Tiangong 2

Tiangong 2 Shenzhou 11 Complex

Tiangong 2 and Shenzhou 11 complex on Earth Orbit

China’s second Space Laboratory module, designed to demonstrate medium-term orbital living and in-orbit inrefuelling of propellants, and to carry out large-scale space science and applications experiments.

Type: Man-tended space laboratory. Crew size: 2. Programme: Project 921-II. Agency: CMSA. Primary contractor: CAST/CASC. Status: Deactivated. First launch: 2016-09-15. Last launch: 2016-09-15. Number: 1. Designed life: 2 Years. Launch vehicle: CZ-2F. Launch complex: JiuquanSLS2. Orbit: 380—400 km LEO, 42.77º inclination. Length: 10.4 m. Diameter: 3.35 m. Solar panel span: 18.4 m. Pressurised volume: 14 m3.  Mass (orbital): 8,506 kg. Propellants: N2O4/MMH.


Five years after the launch of the first Space Laboratory module Tiangong 1, the China Manned Space Programme (CMSP, Project 921) was ready to launch a second module. Two identical modules were originally built for the Tiangong 1 mission. After the successful launch of Tiangong 1, its backup was modified into an improved module added with upgraded systems and new capabilities, most notably the ability to be resupplied and refuelled by a Tianzhou cargo vehicle.

To ensure the ‘new’ space module was still qualified for orbital flight after spending five years inside the spacecraft hangar at CAST, engineers had to carefully assess the conditions of nearly 300 components and parts on the module, either putting them through a life-extension process or replacing those that no longer met the requirements.

Unlike its predecessor Tiangong 1, which was mainly intended as a target vehicle for perfecting orbital rendezvous docking, Tiangong 2’s main objective was to “verify key technologies including cargo transportation, on-orbit propellant resupply, and medium-term stay of astronauts”, as well as “conducting space science and application experiments on a relatively large scale”, according to the programme’s official statement.

In February 2016, Chinese state media cited sources from the China Manned Space Agency (CMSA) that the country would orbit its second space laboratory Tiangong 2 in third quarter of this year, followed by a single expedition mission Shenzhou 11 in the fourth quarter of the same year and an experimental cargo resupply mission Tianzhou 1 in the first half of 2017.

The launch campaign began with the arrival of the Tiangong 2 module at the launch centre on 9 July, after a two-day train journey from its fabrication facility at the Beijing Space City. Upon its approval, the Tiangong 2 module was examined and assembled inside the Spacecraft Non-Hazard Operation Building, before being moved to the Spacecraft Hazard Operation Building for the irreversible process of fuelling with liquid propellants and loading of pressurised gases. The completed spacecraft inside its payload fairing was rolled to the Launch Vehicle Vertical Processing Building, where the CZ-2F launch vehicle was assembled. The spacecraft inside the payload fairing was then hoisted onto the top of the launch vehicle for payload integration.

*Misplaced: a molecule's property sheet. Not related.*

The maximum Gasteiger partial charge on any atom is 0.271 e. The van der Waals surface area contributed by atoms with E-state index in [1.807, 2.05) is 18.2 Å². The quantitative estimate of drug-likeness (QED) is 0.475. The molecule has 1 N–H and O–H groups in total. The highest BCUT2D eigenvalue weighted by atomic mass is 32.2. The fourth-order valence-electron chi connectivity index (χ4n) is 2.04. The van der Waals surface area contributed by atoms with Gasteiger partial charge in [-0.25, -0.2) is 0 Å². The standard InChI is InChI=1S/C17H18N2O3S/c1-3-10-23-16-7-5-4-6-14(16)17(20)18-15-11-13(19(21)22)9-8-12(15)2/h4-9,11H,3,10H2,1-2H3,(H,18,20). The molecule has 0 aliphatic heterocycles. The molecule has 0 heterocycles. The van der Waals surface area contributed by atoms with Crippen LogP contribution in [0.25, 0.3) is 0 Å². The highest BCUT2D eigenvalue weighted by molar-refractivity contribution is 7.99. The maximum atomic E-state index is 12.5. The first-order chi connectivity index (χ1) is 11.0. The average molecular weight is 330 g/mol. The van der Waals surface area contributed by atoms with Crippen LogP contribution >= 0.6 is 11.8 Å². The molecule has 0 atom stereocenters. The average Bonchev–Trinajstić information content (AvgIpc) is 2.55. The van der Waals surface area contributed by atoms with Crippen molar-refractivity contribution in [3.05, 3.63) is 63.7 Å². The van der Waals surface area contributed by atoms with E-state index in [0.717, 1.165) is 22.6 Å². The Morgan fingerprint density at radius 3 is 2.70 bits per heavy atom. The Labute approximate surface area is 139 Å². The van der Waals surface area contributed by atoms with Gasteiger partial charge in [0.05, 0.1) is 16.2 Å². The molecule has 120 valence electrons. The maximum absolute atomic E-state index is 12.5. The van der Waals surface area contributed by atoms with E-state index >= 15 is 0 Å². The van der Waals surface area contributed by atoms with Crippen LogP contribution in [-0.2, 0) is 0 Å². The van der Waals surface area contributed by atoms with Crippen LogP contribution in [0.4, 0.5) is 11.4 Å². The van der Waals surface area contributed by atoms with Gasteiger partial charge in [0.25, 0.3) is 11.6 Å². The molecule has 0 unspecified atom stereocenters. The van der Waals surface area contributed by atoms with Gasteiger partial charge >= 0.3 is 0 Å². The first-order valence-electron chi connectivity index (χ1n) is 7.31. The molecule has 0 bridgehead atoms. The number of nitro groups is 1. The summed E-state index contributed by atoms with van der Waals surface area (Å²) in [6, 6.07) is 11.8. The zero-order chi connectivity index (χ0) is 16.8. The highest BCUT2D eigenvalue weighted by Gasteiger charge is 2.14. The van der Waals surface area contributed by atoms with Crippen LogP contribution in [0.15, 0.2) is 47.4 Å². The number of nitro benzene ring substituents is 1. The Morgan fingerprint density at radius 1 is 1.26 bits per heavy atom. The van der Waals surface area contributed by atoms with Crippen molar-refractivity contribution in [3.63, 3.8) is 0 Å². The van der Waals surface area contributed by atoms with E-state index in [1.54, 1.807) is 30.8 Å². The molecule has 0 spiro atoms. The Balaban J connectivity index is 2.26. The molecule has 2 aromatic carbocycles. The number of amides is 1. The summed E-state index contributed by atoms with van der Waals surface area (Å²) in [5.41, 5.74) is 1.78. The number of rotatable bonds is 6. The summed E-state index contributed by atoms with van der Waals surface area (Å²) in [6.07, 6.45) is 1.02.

On 9 September, the CZ-2F/Tiangong 2 launch vehicle stack sitting vertically atop the Mobile Launcher Platform (MLP) was rolled out to Pad 921 situated 1.5 km away from the processing building. Once the launch vehicle stack arrived at the pad, the rotating platforms of the umbilical tower were swung to ‘embrace’ the vehicle to allow the final checkout procedure to be conducted. After the mission managers gave a Go to the launch, fuelling of the CZ-2F launch vehicle with liquid propellants began in the morning of 14 September.

The CZ-2F (T2) launch vehicle, which lifted off from Jiuquan at 22:04 CST on 15 September, inserted the Tiangong 2 module into an initial 350 x 200 km parking orbit with an inclination of 42°. The next day, the space module used its own propulsions to make two orbit elevation manoeuvres, moving onto a 380 km near-circular orbit. Over the next few weeks, the ground mission control carried out various checks remotely to ensure that the space module is readied for the docking operation.

Spacecraft Design

The Tiangong 2 module is almost identical to its predecessor in size and appearance, consisting of two cylinder-shaped sections: a habitable Experiment Compartment serving as the main living quarters and laboratory for the crew; and an inhabitable Service Compartment that houses propulsion, power, life support, and communications systems. A pair of solar wings each with 4 solar panels are attached to the Service Compartment. The space module is 10.4 m in length and 3.35 m in diameter, with an orbital mass of 8.6 t.

  • The front Experiment Compartment is 5 m in length and 3.35 m in diameter, with a habitable internal volume of 14.4 cubic metres (2.0 x 1.8 x 4.0 m). The front end of the compartment, which provides a small free space for the crew to live and conduct experiment, is surrounded by heat pipes designed to conduct heat from internal systems to an external radiator. Inside the compartment is an instrument panel for flight controls and communications, a foldable table for eating and conducting experiments, and two sleep stations. There is a window on either side of the compartment allowing observation of outside. The remaining part of the compartment is packed with equipment and experiments.